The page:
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The honeymoon is over for Chrome

Google's Chrome browser has negligible market share, but that's a shortsighted factoid. This is really a long-term relationship.

As new market-share data from Net Applications shows, Google's Chrome got off to a roaring start, and has been coming down to earth lately. In its first few days after release, Google Chrome went as high as 1.16 percent market share, but it started dropping after the euphoria of the announcement died down.

Google Chrome has now settled into a holding pattern around 0.7 percent browser market share.

Cause for alarm? Of course not. Google never intended Chrome to be a one-day-wonder, and I doubt the company is worried about Chrome's market share today. The battle will be won over years, and it will be fought at the developer level against Silverlight and Flash, rather than at the browser level with Firefox and Internet Explorer, and perhaps particularly within the enterprise.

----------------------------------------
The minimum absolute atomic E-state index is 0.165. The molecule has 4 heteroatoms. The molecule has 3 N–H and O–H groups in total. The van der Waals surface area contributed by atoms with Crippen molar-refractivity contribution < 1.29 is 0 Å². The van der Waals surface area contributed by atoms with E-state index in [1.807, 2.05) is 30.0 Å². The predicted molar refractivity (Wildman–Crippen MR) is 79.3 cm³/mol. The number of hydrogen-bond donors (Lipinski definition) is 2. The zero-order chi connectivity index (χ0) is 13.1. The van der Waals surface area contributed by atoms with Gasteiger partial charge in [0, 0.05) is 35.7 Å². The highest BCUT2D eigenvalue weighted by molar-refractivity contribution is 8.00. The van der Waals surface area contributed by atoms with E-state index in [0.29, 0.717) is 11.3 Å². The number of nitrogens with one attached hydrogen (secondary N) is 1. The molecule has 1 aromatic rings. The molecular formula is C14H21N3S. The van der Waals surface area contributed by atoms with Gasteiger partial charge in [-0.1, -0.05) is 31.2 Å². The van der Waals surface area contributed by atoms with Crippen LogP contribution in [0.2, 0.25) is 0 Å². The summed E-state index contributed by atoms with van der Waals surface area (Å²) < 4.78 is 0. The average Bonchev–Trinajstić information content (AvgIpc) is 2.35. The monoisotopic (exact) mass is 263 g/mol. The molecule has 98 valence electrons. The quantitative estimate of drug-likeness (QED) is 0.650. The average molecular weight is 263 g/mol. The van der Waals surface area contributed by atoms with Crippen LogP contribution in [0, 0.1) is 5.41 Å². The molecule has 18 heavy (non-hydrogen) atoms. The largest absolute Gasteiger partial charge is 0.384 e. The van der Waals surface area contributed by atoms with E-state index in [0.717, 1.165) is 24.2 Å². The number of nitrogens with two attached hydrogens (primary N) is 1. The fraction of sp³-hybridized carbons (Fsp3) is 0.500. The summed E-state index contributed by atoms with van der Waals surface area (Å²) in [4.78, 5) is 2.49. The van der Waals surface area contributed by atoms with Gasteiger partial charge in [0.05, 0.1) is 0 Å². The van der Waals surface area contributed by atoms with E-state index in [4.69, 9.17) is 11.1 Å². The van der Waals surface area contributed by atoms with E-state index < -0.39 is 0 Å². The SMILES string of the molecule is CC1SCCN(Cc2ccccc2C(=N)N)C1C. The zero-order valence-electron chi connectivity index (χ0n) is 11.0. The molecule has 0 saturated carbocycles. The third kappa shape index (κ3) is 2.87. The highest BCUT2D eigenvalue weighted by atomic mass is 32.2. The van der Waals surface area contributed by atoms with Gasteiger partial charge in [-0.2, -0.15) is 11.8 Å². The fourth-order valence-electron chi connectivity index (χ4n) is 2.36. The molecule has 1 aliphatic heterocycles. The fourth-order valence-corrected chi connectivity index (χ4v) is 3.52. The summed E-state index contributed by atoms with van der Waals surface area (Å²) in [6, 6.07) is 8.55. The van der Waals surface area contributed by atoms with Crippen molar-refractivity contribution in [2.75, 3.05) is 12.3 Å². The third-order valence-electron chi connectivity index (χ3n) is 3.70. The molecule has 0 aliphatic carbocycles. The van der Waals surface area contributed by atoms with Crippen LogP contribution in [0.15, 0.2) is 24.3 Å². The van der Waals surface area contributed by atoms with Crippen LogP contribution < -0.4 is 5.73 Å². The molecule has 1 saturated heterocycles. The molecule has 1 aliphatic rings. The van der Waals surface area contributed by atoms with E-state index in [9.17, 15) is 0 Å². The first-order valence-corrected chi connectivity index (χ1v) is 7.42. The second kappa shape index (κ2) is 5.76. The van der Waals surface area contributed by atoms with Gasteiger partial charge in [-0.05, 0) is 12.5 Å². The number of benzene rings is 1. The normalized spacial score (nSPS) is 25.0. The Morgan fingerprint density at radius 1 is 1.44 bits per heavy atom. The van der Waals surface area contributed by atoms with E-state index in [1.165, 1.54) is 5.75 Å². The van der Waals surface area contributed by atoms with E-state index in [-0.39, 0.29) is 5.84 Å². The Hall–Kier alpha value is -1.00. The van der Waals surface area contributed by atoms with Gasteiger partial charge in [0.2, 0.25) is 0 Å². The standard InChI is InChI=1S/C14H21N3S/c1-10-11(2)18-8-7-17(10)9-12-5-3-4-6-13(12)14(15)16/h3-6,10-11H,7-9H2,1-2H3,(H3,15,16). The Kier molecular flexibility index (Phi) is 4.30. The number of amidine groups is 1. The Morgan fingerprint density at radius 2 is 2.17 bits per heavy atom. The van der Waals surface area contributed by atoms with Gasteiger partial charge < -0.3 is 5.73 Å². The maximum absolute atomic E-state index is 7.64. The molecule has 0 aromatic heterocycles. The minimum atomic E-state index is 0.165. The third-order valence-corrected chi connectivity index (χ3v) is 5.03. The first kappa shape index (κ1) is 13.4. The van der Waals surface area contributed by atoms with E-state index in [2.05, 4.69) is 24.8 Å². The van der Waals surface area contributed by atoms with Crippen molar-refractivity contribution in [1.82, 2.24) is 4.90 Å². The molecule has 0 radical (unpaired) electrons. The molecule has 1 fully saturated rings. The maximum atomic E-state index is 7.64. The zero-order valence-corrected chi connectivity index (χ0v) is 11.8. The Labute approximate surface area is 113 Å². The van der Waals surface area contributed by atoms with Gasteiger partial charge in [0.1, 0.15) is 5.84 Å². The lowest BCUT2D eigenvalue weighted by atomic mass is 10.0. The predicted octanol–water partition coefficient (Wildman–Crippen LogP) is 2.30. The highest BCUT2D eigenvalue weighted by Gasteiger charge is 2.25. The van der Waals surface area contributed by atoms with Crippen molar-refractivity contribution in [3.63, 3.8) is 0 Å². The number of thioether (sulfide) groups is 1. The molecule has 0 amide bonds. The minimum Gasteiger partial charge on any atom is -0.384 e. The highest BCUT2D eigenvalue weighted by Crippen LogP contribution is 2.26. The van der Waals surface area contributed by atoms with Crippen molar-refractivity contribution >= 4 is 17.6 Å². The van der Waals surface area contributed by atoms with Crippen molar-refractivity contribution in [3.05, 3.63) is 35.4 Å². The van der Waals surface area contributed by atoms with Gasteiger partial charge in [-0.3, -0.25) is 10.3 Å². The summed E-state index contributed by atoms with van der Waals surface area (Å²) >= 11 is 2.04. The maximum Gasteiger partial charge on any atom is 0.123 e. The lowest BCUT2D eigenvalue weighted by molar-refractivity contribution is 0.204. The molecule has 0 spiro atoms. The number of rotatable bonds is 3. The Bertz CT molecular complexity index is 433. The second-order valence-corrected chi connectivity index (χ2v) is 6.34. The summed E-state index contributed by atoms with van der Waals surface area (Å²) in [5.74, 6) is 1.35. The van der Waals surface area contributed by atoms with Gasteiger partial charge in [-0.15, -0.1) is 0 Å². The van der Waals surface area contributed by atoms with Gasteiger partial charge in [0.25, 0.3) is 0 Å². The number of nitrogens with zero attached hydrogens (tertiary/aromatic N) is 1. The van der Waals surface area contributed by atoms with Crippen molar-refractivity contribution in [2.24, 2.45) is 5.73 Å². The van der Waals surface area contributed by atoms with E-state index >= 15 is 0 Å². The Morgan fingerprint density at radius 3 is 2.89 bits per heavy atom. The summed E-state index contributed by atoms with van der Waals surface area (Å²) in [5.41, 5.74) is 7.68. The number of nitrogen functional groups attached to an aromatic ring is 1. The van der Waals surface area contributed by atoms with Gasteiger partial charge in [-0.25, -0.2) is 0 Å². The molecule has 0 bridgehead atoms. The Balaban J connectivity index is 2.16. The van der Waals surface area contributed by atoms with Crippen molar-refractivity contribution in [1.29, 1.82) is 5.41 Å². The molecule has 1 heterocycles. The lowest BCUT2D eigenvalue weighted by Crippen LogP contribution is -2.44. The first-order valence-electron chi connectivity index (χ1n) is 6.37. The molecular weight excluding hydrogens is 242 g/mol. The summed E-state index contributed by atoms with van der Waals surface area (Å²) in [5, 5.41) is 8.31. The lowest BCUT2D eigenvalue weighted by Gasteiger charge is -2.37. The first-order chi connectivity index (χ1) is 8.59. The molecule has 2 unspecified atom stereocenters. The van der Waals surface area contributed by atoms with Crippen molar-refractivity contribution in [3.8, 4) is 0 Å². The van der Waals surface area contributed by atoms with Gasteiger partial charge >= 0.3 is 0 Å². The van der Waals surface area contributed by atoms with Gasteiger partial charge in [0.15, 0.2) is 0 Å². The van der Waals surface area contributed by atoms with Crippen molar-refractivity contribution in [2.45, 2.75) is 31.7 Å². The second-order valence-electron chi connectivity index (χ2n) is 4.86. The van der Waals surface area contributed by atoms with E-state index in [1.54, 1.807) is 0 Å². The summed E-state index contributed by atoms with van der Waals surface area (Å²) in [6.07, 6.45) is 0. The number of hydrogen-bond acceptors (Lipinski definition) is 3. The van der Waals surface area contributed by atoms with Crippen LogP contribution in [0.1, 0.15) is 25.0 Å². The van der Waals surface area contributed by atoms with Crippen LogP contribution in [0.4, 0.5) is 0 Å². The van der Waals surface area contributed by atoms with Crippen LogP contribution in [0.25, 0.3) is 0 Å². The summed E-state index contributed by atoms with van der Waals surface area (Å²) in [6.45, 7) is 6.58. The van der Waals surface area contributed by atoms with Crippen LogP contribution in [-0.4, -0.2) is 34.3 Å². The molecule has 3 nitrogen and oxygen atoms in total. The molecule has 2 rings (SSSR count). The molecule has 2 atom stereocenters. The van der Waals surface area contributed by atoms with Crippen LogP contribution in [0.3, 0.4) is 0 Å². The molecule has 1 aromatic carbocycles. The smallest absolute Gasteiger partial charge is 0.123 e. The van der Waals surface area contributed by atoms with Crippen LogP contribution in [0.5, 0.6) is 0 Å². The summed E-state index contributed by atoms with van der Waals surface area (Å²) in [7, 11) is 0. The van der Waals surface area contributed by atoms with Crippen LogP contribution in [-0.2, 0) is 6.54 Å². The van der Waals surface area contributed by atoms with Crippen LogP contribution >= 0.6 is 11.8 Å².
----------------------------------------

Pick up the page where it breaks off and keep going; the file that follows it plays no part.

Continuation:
As such, Google doesn't need to win you or me over to Chrome. Its focus is on Web application developers. Once it has those folks optimizing their applications for Chrome, you and I will follow because Chrome will deliver the best experience for working on the Web, rather than simply browsing it.